A team of leading scholars from three universities namely Mount Kenya University, Daystar University, Moi University and African Population and Health Research Centre (APHRC) have received a generous grant of USD 862, 311 from Templeton World Charity Foundation, Inc. (TWCF)to fund a platform that fosters co-existence of religion and science termed as Kenya Christian and Scientific Association (KCSA).The project titled “Kenya Christian and Scientific Association (KCSA): Facilitating Synergetic Interaction between Science and Christian Faith” will run for the next three years.
Dr. Francis W. Muregi of Mount Kenya University (MKU) the Director, Research, Grants and Endowments is the Project Leader. Other MKU scholars leading the project are Dr. Peter Kirira, Dr. Samuel Karenga, Mr. Francis Makokha and Mr. Humphrey Mwambeo. Key partners from other institutions are Prof. Bernard Boyo, a Professor of Theology at Daystar University, who is the acting Chairman of the Board of Management of KCSA; Prof. Eunice Kamara, a renowned scholar from Moi University who is serving as the acting Vice-Chairman of the KCSA Board of Management. Prof. Peter Ngure of APHRC is a Professor of Biotechnology, and is serving as a Board of Management Member. Other key players in the platform from Mount Kenya University are Dr. Ronald Maathai, Madam Jane G. Nyutu and Dr. Regina Kinuthia who are serving as KCSA Board of Management members. Dr Simon Nderitu is the Acting Coordinator of the KCSA online course on Christians and Science.
The Executive summary below highlights the overarching goal of the KCSA Project
Africa is at a three-way crossroads of culture, religion (including Christianity) and modern education (science), often perceived to be immiscible” entities that are antagonistic and non-complementary. Many practitioners of religion and science do not view the latter as a God-given gift to benefit humanity. The apparent dichotomy needs to be bridged. Unfortunately, this has created a knowledge barrier that has resulted in a lack of sharing of scientific information on religious platforms by scientists, even when there are apparent misrepresentations of scientific facts.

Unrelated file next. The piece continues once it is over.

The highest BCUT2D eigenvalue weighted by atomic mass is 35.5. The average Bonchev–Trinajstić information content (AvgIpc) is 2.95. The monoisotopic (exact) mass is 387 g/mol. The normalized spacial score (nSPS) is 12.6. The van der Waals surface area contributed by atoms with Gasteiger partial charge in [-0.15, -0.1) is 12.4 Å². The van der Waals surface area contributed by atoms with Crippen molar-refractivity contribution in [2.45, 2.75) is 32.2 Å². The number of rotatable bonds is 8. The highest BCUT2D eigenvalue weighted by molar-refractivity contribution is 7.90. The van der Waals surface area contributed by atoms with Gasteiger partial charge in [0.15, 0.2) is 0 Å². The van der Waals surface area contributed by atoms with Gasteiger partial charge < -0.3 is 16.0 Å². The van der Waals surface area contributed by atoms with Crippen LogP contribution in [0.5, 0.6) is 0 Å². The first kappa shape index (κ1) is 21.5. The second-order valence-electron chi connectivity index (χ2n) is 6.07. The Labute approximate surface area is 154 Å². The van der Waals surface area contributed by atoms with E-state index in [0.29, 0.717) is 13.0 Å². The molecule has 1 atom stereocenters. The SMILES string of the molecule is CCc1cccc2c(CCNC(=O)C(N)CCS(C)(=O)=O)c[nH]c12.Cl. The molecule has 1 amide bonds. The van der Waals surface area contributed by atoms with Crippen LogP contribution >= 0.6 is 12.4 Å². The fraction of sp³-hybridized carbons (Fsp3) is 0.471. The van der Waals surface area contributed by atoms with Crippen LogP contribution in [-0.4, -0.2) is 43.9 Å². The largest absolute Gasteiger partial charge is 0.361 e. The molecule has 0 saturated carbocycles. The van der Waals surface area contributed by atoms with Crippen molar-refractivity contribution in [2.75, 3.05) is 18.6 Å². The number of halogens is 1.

Kenya Christian & Scientific Association (KCSA) views science as a God given tool for the benefit of humanity. The Association is thus a platform on which the aforementioned issues can be addressed using scientific and theological knowledge to influence change of attitudes and practices within the academia and the wider community for socio-cultural transformation.
Use of modern science including biotechnology to afford products such as vaccines, medicines, and genetically modified organisms continues to elicit conflicting opinions with no apparent consensus between practitioners of faith and science. There is therefore need for scientists to be engaged in healthy discussions with all stakeholders on such issues and explain the role modern technologies play for betterment of humanity and responsible stewardship of the environment. KCSA will therefore provide the much needed platform for constructive engagement between practitioners of science and religion.
The platform therefore serves to bring together Christians interested in science to explore how interactions between Christianity and science in the African context can best synergise each other. Issues related to cultural practices and traditional beliefs within the context of Christian and scientific principles and how science can be harnessed as a God-given gift to contribute to the good of the society will be addressed. Membership to the Association is open to scientists and theologians notably lecturers, administrators, postgraduate students and others who have an interest in the relationship between science and Christian faith.
For more information on how to register as KCSA member, please visit www.kcsa.or.ke